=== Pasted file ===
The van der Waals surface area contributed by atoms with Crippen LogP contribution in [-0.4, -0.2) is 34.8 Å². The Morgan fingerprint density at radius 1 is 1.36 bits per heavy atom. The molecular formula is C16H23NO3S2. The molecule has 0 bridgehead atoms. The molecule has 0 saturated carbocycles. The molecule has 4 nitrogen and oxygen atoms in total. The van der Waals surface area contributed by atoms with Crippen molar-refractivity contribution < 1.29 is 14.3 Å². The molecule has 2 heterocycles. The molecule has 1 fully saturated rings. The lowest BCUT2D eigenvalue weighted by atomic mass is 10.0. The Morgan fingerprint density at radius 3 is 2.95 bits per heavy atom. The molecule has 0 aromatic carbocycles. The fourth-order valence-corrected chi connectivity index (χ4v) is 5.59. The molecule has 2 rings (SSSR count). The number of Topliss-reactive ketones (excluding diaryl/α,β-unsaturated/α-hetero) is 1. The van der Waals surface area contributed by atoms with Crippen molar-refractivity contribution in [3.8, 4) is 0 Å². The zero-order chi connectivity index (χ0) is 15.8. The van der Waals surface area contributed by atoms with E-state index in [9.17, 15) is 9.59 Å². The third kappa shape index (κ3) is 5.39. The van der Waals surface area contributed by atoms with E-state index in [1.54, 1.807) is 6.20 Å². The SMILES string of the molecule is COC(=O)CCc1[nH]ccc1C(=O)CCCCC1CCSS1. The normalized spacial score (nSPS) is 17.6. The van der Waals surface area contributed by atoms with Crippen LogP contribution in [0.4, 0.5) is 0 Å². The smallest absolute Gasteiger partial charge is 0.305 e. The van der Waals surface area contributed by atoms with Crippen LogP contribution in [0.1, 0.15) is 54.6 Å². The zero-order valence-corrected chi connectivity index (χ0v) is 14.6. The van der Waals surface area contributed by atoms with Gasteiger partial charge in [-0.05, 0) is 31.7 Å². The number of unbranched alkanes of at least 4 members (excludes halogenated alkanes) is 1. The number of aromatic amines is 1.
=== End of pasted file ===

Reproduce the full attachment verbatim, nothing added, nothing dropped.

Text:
The van der Waals surface area contributed by atoms with Crippen LogP contribution in [-0.4, -0.2) is 34.8 Å². The Morgan fingerprint density at radius 1 is 1.36 bits per heavy atom. The molecular formula is C16H23NO3S2. The molecule has 0 bridgehead atoms. The molecule has 0 saturated carbocycles. The molecule has 4 nitrogen and oxygen atoms in total. The van der Waals surface area contributed by atoms with Crippen molar-refractivity contribution < 1.29 is 14.3 Å². The molecule has 2 heterocycles. The molecule has 1 fully saturated rings. The lowest BCUT2D eigenvalue weighted by atomic mass is 10.0. The Morgan fingerprint density at radius 3 is 2.95 bits per heavy atom. The molecule has 0 aromatic carbocycles. The fourth-order valence-corrected chi connectivity index (χ4v) is 5.59. The molecule has 2 rings (SSSR count). The number of Topliss-reactive ketones (excluding diaryl/α,β-unsaturated/α-hetero) is 1. The van der Waals surface area contributed by atoms with Crippen molar-refractivity contribution in [3.8, 4) is 0 Å². The zero-order chi connectivity index (χ0) is 15.8. The van der Waals surface area contributed by atoms with E-state index in [9.17, 15) is 9.59 Å². The third kappa shape index (κ3) is 5.39. The van der Waals surface area contributed by atoms with E-state index in [1.54, 1.807) is 6.20 Å². The SMILES string of the molecule is COC(=O)CCc1[nH]ccc1C(=O)CCCCC1CCSS1. The normalized spacial score (nSPS) is 17.6. The van der Waals surface area contributed by atoms with Crippen LogP contribution in [0.4, 0.5) is 0 Å². The smallest absolute Gasteiger partial charge is 0.305 e. The van der Waals surface area contributed by atoms with Crippen LogP contribution in [0.1, 0.15) is 54.6 Å². The zero-order valence-corrected chi connectivity index (χ0v) is 14.6. The van der Waals surface area contributed by atoms with Gasteiger partial charge in [-0.05, 0) is 31.7 Å². The number of unbranched alkanes of at least 4 members (excludes halogenated alkanes) is 1. The number of aromatic amines is 1.